Christmas Eve 2013 was the busiest day in the last five years for flood rescues
The AA and the Environment Agency are reminding drivers to stay out of flood water as they head off for Christmas after revealing that last Christmas Eve was the busiest day in the last five years for flood rescues.
On that single day, the AA alone rescued 642 vehicles from flood water with many coming to grief in swollen fords. The Environment Agency issued 450 flood warnings and alerts on the same day.
Last Christmas Eve busiest day since 2009 for cars stuck in flooding
In a new poll of 19,887 AA members, the average maximum depth of flowing flood water that respondents would be happy to drive through rather than turn back is 36cm – an increase of 4cm from October 2013 – but it only takes as little as 30cm to float a car.
More than a third (35%) would have no qualms about driving through water deeper than 30cm; and, more alarmingly, eight per cent (6% male vs 13% female) said they would enter flowing flood water more than a metre deep.
Those in Wales, Eastern England and the South-west gave the lowest depths (34cm each); and drivers in North-east England and Northern Ireland would put themselves at the greatest risk (38cm and 39cm, respectively).
Overall, more than four-fifths (81%) would enter water more than 10cm deep but the AA and the Environment Agency advise drivers not to enter flood water that is moving or more than 10cm (4in) deep.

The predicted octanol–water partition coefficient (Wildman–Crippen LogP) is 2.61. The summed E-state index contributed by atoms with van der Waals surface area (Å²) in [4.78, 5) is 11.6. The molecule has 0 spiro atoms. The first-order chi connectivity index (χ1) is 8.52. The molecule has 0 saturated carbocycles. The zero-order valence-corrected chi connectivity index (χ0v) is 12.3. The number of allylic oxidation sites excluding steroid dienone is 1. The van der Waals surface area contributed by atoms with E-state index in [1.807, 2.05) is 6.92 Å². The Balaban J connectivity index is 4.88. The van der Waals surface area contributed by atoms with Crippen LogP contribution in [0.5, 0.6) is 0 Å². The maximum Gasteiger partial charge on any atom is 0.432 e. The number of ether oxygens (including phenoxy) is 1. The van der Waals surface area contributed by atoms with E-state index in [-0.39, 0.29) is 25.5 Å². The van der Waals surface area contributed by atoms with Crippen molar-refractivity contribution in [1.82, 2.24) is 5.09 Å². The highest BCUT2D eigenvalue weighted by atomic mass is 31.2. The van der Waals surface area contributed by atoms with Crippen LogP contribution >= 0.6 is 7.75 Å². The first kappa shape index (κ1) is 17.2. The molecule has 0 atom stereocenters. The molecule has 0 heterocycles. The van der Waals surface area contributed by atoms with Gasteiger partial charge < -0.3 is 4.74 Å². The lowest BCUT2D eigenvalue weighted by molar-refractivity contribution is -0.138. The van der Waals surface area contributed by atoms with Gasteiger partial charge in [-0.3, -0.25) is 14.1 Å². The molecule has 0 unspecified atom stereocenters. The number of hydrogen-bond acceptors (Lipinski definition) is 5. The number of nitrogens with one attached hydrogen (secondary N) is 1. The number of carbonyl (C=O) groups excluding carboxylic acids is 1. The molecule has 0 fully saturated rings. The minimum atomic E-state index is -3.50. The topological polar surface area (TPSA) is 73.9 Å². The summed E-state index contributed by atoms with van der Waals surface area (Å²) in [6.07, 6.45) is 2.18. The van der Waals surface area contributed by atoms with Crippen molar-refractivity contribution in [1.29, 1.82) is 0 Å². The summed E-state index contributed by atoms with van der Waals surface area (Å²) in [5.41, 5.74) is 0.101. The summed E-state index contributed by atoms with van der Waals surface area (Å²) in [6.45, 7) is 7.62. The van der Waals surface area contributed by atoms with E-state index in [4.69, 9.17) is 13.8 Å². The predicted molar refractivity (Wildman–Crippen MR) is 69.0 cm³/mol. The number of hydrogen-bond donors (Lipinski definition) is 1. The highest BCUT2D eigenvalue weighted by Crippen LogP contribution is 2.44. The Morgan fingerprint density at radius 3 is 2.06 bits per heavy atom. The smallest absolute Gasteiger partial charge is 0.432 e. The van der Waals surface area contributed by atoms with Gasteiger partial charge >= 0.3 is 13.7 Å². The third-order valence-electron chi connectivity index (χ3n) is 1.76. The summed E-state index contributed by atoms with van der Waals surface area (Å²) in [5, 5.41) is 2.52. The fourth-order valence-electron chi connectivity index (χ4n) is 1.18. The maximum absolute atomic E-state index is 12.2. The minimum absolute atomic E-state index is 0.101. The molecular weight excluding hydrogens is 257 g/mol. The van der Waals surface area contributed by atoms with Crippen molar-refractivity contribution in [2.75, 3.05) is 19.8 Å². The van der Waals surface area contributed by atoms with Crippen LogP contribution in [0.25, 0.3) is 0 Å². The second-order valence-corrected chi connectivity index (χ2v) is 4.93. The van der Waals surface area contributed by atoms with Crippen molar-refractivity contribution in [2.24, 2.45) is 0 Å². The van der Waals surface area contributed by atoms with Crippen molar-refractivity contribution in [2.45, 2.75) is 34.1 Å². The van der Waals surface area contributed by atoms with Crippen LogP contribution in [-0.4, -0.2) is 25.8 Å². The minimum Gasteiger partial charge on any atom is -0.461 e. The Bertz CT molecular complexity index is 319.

no one wants to be writing a last-minute letter to Father Christmas after wrecking their car in flood water
John Seymour, National Manager AA SORT
John Seymour, national manager of the AA’s flood rescue team, said: “In the Christmas dash, it’s understandable that sometimes people’s minds are elsewhere but no one wants to be writing a last-minute letter to Father Christmas after wrecking their car in flood water.
“Fords are a particular hazard as they can look quite benign and people often just assume they’re safe to cross without checking the depth gauge but they can quickly become impassable, particularly following heavy rain.
“If you’re at all unsure, it’s safer to go the long way round rather than put yourself and your vehicle at risk.”
Our flood warning information on GOV.UK is updated every 15 minutes and can help anyone plan a safe journey
John Curtin, Environment Agency
John Curtin, director of incident management and resilience at the Environment Agency said: “Hundreds of drivers took risks on their way to visit friends and family last Christmas Eve and had to be rescued even though we issued 450 flood warnings and alerts on the same day.
“If you’re in any doubt then turn around and find a detour – that’s far less inconvenient than losing your vehicle and potentially your life. Our flood warning information on GOV.UK is updated every 15 minutes and can help anyone plan a safe journey.”
Don't drive through floodwater
As well as signing up to the Environment Agency’s flood warnings, the AA is encouraging people to use Shoothill GaugeMap to enable them to ‘follow’ their local river/tide level on Twitter and receive status updates twice a day.
GaugeMap uses live data from over Environment Agency 2,400 river and tide level monitoring gauges at key points on rivers and estuaries across England and Wales. Sensors record the water level at 15 minute intervals 24/7.
Knowing how local water levels are changing will help you decide if/when you should be taking action.
(19 December 2014)